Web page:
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Economic Bulletin March 2024

Economic Bulletin March 2024

Welcome to the March 2024 NZCTU Economic Bulletin.

In our monthly feature we look at the Budget Policy Statement (BPS) that the new government released in late March. The role of the BPS is to outline the government’s fiscal strategy and what it will be spending over the next few years. However, this year’s BPS is short on detail. Particularly concerning is the lack of detail on the government’s tax cut programme. We are still none the wiser as to what tax changes are going to be made, how they will be paid for, and when they will occur. Our view is that the BPS was a missed opportunity for the new government to demonstrate some economic leadership, and reinforced the sense that it doesn’t have an economic plan.

We also introduce a new Bulletin feature – a summary of key economic statistics for trade unionists. This is intended as a one-page, quick reference guide for trade unionists on key economic indicators, the latest forecasts, and annual wage growth by sector, sex, and industry. We will update this each month as new data comes in.

In our regular updates, we discuss the GDP data for the December 2023 quarter. This shows that the New Zealand economy was in “technical recession” for the second half of last year. It also shows that the growth we have experienced in the past year or so has largely been driven by population growth. On a per-capita basis, GDP has fallen 1.6% in the past year.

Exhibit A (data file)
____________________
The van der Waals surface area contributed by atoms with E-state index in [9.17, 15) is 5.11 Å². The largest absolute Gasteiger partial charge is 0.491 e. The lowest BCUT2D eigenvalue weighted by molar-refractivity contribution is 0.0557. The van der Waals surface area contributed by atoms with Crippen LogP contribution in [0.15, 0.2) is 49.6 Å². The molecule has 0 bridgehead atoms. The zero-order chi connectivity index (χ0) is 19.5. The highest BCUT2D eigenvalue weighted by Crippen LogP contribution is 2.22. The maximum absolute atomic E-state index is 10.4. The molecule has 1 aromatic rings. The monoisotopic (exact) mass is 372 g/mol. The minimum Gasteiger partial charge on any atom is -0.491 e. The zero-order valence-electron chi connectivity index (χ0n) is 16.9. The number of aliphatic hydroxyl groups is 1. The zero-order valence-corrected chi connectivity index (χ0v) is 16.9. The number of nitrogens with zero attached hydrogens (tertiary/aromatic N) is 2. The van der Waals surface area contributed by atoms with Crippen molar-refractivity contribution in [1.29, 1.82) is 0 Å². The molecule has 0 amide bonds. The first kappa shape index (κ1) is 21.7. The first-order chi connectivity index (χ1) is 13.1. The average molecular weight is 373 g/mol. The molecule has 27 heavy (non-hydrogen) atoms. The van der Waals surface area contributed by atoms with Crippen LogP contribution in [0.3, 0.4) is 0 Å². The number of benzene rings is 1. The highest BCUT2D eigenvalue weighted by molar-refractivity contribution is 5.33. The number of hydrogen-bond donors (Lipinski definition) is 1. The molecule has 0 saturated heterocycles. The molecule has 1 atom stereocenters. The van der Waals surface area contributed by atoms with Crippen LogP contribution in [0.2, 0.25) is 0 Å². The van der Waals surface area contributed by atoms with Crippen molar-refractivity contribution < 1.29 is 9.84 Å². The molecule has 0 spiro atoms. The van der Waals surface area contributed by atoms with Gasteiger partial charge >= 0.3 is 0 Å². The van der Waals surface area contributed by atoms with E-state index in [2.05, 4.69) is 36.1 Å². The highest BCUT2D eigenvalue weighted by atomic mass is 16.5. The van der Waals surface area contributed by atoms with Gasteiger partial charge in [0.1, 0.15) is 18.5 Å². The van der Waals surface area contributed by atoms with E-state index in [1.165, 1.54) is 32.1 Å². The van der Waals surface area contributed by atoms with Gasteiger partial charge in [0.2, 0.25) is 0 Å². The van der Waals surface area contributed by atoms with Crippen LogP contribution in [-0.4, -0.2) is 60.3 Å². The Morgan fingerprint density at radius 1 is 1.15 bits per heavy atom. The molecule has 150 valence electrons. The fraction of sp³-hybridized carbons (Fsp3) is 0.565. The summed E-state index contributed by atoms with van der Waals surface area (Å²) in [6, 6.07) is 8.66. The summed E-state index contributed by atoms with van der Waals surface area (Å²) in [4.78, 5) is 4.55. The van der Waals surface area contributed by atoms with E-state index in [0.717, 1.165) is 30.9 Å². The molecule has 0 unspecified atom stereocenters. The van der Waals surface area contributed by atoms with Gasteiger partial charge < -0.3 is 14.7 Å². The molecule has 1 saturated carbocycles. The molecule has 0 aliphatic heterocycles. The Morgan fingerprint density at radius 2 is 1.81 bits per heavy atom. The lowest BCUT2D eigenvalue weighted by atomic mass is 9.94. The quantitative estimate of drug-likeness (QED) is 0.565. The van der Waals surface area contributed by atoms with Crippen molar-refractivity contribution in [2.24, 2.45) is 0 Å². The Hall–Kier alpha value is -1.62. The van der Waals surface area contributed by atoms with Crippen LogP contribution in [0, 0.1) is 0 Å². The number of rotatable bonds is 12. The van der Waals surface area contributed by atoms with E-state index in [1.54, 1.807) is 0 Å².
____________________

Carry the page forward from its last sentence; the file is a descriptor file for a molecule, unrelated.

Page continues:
We update our rent-to-minimum-wage index, which shows that someone on minimum wage needs to work 34.5 hours just to cover the median rent. Our index shows that rents have consistently risen faster than the minimum wage for the past decade-and-a-half. From 2009 to 2023, the minimum wage increased 82%, while the median rent rose 110% and lower quartile rent rose 117%. The new government’s real terms cut to the minimum wage will only exacerbate this problem.

We also summarise the latest inflation, migration, balance of payments, consumer confidence, and housing data and summarise the government accounts. The overall picture is of a weakening economy.

For the consumer inflation and household living costs data for the December 2023 quarter, please see the January 2024 Bulletin. For the wage and employment data for the December 2023 quarter, please see the February 2024 Bulletin.